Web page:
All the explanation which the new theory gives of combuftion is founded on Crawford's experiments, who found fo much heat in pure air. But I fhewed, long ago, that the great levity of inflammable air proved that it contain ed a much greater quantity of the mat
ter of fire or of light, than any other kind of air. To this Crawford affents in the daft edition of his work. He fuppofes the heat of pure air to be 4.7490, and that of inflammable air to be 21,4000 that of water being 1,cooo. I confefs, that having often attempted to repeat Crawford's experiments with very fenfible thermometers, I never had any refuits that gave me fatisfaction. Therefore, without denying his experiments, I keep by my firft obfervations.
I cannot admit then what has been faid, " that though it were proved that "all combuftible bodics contain in"flammable ait, they would not al-,
ways burn except by the matter of "heat contained in the pare air. For if inflammable air contains more light and more heat than pure air; the light which it produces in combustion will come chiefly from itfelf; and if the light and flame of the combustion of inflammable air are owing to this air, it is very probable that it is the fame with all other combustible bodies, and that they all contain inflammable air.
I do not know, however, if all these ideas entertained of the specific heat of bodies with regard to combuftion, are well-founded; for fluids reduced to an aeriform state by the greateft degree of heat do not give out flame on condenfing. Water, for example, paffing through tubes of a white heat, or poured on bodies of the fame heat, and inftantly condenfed by patling through other tubes plunged in cold water, never yields light or flame, though it produces a great degree of heat. Yet when thus heated and reduced to an aeriform ftate, it fhould contain much more heat tl, pure air does. It therefore can by no means be the fpecific heat of pure air which yields the flame when it ceafes to retain its aeriform ftate. In fine, pure air in a concrete flate, combined with combustible bodies, produces alfo a bright inflammation as in it the detonation of ammoniacal nitre, of the calx of gold, fulminating filver, &c.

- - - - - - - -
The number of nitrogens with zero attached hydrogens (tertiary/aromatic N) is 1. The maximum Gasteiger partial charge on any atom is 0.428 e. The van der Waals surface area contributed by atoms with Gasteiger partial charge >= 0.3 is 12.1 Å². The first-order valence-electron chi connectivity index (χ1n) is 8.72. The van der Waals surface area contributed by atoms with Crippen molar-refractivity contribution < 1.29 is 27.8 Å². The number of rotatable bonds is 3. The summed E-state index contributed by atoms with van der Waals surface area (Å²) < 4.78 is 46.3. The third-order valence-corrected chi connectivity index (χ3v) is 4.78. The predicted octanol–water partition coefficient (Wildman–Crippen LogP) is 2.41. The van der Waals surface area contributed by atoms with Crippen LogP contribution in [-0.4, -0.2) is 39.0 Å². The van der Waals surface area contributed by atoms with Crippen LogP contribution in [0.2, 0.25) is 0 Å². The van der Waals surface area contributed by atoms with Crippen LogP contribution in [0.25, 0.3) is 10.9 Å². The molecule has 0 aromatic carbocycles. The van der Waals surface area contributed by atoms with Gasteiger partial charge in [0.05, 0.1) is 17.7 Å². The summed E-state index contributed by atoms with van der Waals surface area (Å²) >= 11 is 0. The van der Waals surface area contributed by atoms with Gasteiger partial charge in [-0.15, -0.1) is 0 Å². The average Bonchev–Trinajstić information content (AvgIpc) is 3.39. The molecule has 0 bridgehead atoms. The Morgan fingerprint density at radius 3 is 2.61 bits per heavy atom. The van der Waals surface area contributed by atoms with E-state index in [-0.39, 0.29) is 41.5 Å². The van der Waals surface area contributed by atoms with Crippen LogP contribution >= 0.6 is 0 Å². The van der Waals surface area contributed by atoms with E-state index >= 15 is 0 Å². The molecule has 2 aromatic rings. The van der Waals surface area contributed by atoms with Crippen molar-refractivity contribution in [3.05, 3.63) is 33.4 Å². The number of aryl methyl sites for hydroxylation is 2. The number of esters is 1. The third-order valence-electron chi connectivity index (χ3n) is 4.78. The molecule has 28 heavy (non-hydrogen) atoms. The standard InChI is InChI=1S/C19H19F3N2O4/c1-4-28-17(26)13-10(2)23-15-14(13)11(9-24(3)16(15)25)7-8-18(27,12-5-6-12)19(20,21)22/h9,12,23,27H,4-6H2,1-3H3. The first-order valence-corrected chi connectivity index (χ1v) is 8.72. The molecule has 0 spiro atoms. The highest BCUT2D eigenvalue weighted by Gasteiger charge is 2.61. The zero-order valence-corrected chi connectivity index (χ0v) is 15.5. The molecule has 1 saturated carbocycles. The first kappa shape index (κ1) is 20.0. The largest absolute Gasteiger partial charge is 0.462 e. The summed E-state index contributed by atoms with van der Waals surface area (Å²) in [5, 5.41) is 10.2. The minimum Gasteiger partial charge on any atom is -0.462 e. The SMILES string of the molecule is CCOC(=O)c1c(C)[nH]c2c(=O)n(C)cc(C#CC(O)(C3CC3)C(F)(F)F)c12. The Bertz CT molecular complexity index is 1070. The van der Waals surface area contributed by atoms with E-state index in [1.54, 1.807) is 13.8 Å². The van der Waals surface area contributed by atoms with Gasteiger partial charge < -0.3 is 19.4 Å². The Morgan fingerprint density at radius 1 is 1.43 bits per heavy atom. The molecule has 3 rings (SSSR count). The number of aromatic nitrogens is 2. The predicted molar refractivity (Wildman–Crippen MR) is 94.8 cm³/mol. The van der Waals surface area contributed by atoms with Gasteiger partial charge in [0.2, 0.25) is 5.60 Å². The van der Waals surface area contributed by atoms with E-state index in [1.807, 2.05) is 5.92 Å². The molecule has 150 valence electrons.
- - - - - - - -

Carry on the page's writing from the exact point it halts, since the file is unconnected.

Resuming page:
Extract from The Life of Thomas Chatterton, with Criticisms on his Genius and Writings. By G. Gregory, D. D. &c. 8vo.
ROM this narrative we learn, that Chatterton was born at Bristol in November 1752, about three months after his father's death, who had been master of a free school, and a finging man in Bristol Cathedral: That his mother taught him to read from an old black letter Teftament, or Bible: That in 1760 he was admitted into a charity fchool, where he was not diftinguished by any extraordinary improvement, tho' noticed for an influence over his play-mates, and his fondness for play, At the age of ten he began to take pleasure in reading; had recourse to a circulating library, difcovered traits of genius before he was twelve, and made a bit of feventy books he had read, chiefly of history and divinity. About this time he began to compofe, as appears by a fatire written in 1764, intitled Apeftate Will. Sometime afterwards, at an accidental meeting in the street with a gentleman, he mentioned his being poffeffed of certain old MSS. which had been found depofited in a cheft in Redcliffe church. On leaving school, he was bound apprentice to Mr Lambert an attorney of Bristol, in whofe office be was employed from eight o'clock in the morning till eight in the evening; and he was never abfent from his master's houfe after the hour limited, except once, when he had leave to fpend the evening with his mother and fome friends. In this fituation, but difliking the profeffion, he had been above a year, when, on the finishing of the new bridge in 1768, he inferted in the Bristol Journal, an account faid to have been taken from a very ancient MS. on opening the old bridge, and this was his firft publication. On being queftioned about VOL. X. No. 57.